Thursday, March 06, 2003


Ok Australians face Sri Lanka tomorrow at the Super-Sixes. I am sure despite all the smiles on their faces, there will be a lot of bad blood in the air between the teams. All because of one man's elbow. I mean if it wasn't for Muttiah Muralitharan's bowling arm, I am sure both Aussies and Lankans would have got along just fine.

Remember the number of no-balls Murali "threw" in 95-96 and then in 98-99? I think he crossed some thirty odd in just one over. Since bowling law requires the arm to be straight when the ball is released, Murali was called for scrutiny. This issue has been going on for long and "expert" doctors said that Murali's wrist and arm are "bent" and they cannot straighten out. Hence Murali was not at fault!!

Personally I think if someone is not capable of bowling as per rules then he shouldn't bowl at all - regardless of physical deformity. Let him do whatever else he wants. If it wasn't for 'chucking' the ball, Murali would not have been so successful spinner, would he? Prem Panicker also made a similar point about Shoaib chucking the ball in the recent game against India. I feel its high time the cricket boards came down heavily on this issue.

Bishen Bedi sums it up best: "If Murali doesn't chuck, then show me how to bowl. I have nothing against him personally but it's grossly unfair to the game...Perhaps he would have made a good javelin thrower."

Wednesday, March 05, 2003

The saga of my life continues...

On October 1st 2000, on a crisp autumn afternoon, I landed for the first time in London. On that day there was anxiety and hope. Anxiety because I was in an alien land, pursuing a costly course in a prestigious institution backed by a huge debt. Hopeful because I had the confidence that one day I would come out of it stronger and better.

Few months into my studies, I was offered a very good job in one of the top investment banks in Europe. Needless to say I took it without a second thought for I was thirsty to gain the ‘London’ experience on how the stock markets worked. Months passed into years. Daily 12-hour work shifts drilled a lot of things into my head that I had not known before. What I had learnt in theory was tried and tested in the real world.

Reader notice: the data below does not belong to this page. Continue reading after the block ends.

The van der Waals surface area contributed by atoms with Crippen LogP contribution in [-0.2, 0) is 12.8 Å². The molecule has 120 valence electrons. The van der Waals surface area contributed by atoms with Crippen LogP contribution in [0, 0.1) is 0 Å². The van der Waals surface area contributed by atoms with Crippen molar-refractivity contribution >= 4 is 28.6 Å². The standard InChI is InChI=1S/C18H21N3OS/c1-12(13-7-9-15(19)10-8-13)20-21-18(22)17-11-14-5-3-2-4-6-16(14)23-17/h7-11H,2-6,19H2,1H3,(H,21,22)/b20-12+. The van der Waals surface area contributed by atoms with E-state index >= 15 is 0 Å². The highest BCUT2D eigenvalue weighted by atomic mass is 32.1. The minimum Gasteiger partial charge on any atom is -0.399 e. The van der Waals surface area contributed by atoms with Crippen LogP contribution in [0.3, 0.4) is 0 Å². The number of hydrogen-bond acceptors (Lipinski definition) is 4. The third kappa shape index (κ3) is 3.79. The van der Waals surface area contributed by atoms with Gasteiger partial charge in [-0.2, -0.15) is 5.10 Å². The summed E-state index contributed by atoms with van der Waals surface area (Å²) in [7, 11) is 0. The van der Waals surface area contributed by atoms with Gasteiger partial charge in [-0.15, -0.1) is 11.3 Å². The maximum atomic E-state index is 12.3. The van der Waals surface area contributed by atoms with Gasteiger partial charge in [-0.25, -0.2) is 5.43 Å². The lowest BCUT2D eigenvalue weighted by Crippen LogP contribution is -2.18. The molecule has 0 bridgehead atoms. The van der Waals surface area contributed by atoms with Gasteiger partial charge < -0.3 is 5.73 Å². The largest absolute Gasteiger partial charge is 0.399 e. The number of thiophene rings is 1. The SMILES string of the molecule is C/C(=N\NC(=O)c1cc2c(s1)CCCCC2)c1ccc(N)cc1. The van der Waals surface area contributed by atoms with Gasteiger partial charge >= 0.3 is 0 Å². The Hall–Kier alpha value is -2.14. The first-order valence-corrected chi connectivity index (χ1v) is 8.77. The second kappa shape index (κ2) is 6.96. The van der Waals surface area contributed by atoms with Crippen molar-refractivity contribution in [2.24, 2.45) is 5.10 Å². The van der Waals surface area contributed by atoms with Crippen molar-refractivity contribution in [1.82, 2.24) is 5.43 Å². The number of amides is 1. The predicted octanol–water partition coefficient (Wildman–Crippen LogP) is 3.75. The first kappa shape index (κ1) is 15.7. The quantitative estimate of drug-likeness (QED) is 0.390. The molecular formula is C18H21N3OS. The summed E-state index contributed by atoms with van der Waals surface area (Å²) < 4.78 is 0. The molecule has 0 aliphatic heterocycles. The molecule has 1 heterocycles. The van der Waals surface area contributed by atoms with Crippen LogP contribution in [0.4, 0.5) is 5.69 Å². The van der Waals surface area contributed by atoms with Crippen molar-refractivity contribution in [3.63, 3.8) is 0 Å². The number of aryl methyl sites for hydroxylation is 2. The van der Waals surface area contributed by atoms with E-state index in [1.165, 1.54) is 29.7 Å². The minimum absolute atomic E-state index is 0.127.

When I took up my job I had told myself – London is only to gain the rich experience. The real test for me will be India, when I go back to my home country and prove myself worthy. And the time to be tested has come.

I am returning to India for good - no I didn’t lose my job. In fact I said adieu to my company last week. I had to keep it under wraps because I still had to speak to quite a few in the management before they actually let me go. I need to stay another couple of weeks until all the sensitive information that I know is actually gone into the market. And so, on 19th of March 2003, exactly 930 days after my first step in London, I return back to “my” country. The country, that flows through me. :-)

I am excited. I know I have a lot to prove in life going forward. Many challenges and obstacles to face; victory and triumphs to savour. I guess I am ready. I have thrown in the gauntlet and now there is no turning back. I hope I have all the courage and determination to achieve the goal that I have set for myself. :-)

Tuesday, March 04, 2003

What is ToK?

Hmm.. have any of you people wondered why I changed the name of my blog from "Maltesh's Avatars" to "Theory of Knowledge"? Well ToK was actually a subject that I studied when I was in Kodai school. It was not a graded subject but it was just one of those options that I could take to get my required amount of credits. I never have regretted the decision of taking that course :-)

What was ToK all about? It was just a discussion class where most of the times we were segregated into boys vs girls. Girls outnumbered us in that class and it wasn't easy to always win arguments with them. I mean there is an old saying "ask two girls and you will get three opinions..." and so you can imagine how difficult it was for us to argue and win with them lot yapping away ;-)

What kind of issues did we discuss? Most of the times they were current affairs but sometimes more serious issues like, abortion, living with HIV people, arranged vs love marriages, secularism (or the lack of it) in India, and the list goes on. Sometimes we would debate on famous quotes like Voltaire's "common sense is not so common" or Nietzsche's "without music life would be a mistake" kind of stuff.

These debates would spread over several classes. During the first few takes we would debate using our general knowledge but as classes progressed we would go to our library (Kodai school has the biggest school library in India) and do our research for stronger arguments.